- The Financial Factor
Those who attract more people are very intentional about financial stewardship. They see it as an integral part of the Christian life and necessary for personal growth. As these churches develop stewards, they also develop their church and become self-sufficient.
The planters in churches with higher attendance receive financial compensation, allowing them to focus on the church's growth, not their own basic needs. They also receive health insurance and most of the premiums are paid for by the church plant, the sponsoring church, or the denomination.
- The Staff Factor
Higher attendance churches have planters who've been assessed for their suitability. They also have multiple staff, facilitating steady and more sustainable growth. These staff members are part of the church plant from the beginning. Though other staff may be (and usually are) added as growth requires it, the most successful church plants do not start out under-staffed.
Another characteristic of higher attendance church plants underscores the need for adequate staffing. Their planters are full-time, not part- or half-time. All of this indicates that limiting staff limits potential for numeric growth.
- The Missions Factor
It's interesting to note that higher attendance church plants don't just consider their own needs. They look for missional opportunities and start at least one church within three years of their own plant. This mindset generally permeates both the church plants and their daughter churches. Although it is often a step of faith to release church members to start a new church, our study seems to demonstrate that God replaces those sent out and even adds more to the number.
- The Leadership Factor
Leadership is taken seriously. Church plants that experience higher attendance conduct leadership training, build their leadership base, and delegate leadership roles to church members. This is an ongoing process from the time of the plant throughout its lifetime. It's not left to chance or to personal initiative.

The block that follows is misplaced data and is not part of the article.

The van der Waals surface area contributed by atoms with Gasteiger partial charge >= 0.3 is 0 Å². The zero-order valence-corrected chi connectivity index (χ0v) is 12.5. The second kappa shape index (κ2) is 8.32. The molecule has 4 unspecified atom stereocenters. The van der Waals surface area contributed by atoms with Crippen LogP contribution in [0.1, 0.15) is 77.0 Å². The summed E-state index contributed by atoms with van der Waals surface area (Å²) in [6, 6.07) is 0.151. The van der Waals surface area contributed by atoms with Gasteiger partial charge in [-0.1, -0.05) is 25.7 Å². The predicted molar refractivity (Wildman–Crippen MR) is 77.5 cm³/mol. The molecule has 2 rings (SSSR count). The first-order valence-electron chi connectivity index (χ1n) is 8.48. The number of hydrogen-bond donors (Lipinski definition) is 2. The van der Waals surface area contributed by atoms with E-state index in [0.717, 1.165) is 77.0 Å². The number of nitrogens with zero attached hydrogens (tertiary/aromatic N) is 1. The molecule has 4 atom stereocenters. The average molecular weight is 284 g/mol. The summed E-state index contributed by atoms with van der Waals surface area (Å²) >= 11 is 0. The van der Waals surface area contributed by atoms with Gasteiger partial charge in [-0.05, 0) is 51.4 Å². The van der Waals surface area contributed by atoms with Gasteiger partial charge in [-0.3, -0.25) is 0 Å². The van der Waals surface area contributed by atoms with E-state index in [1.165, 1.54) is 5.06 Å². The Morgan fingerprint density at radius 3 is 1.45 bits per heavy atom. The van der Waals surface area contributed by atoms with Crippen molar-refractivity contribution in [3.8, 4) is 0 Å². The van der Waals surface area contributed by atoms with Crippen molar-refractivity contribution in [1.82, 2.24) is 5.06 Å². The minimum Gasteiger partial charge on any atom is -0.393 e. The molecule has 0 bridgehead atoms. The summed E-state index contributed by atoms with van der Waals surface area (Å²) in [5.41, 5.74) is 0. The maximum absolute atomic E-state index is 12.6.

- The Achievement Factor
Finally, the church planters' expectations are realized to a large degree. They have a vision of what God wants to do, and they don't get distracted from the accomplishment of that vision. Because of this focus, they achieve greater results and find greater satisfaction.
Although the spiritual growth of the individual and the new church is extremely important to the Lord, numbers also matter (see 2 Peter 3:9). Most church growth texts would conclude that the preceding factors will not only grow the church numerically but spiritually as well.
Church plants—even effective ones—aren't all the same. Some of those that were surveyed are stronger in particular factors than others. But the majority of church plants with higher than average attendance showed these ten factors in common. And what they revealed should help other church planters avoid mistakes, keep a clear focus, and build churches that make an impact on the lives of those around them.
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Next, in part 4, Factors Associated with Higher Baptisms
Ed Stetzer is Missiologist and Sr. Director of the Center for Missional Research, NAMB
Phillip Connor is Research Missiology Manager for the Center for Missional Research, NAMB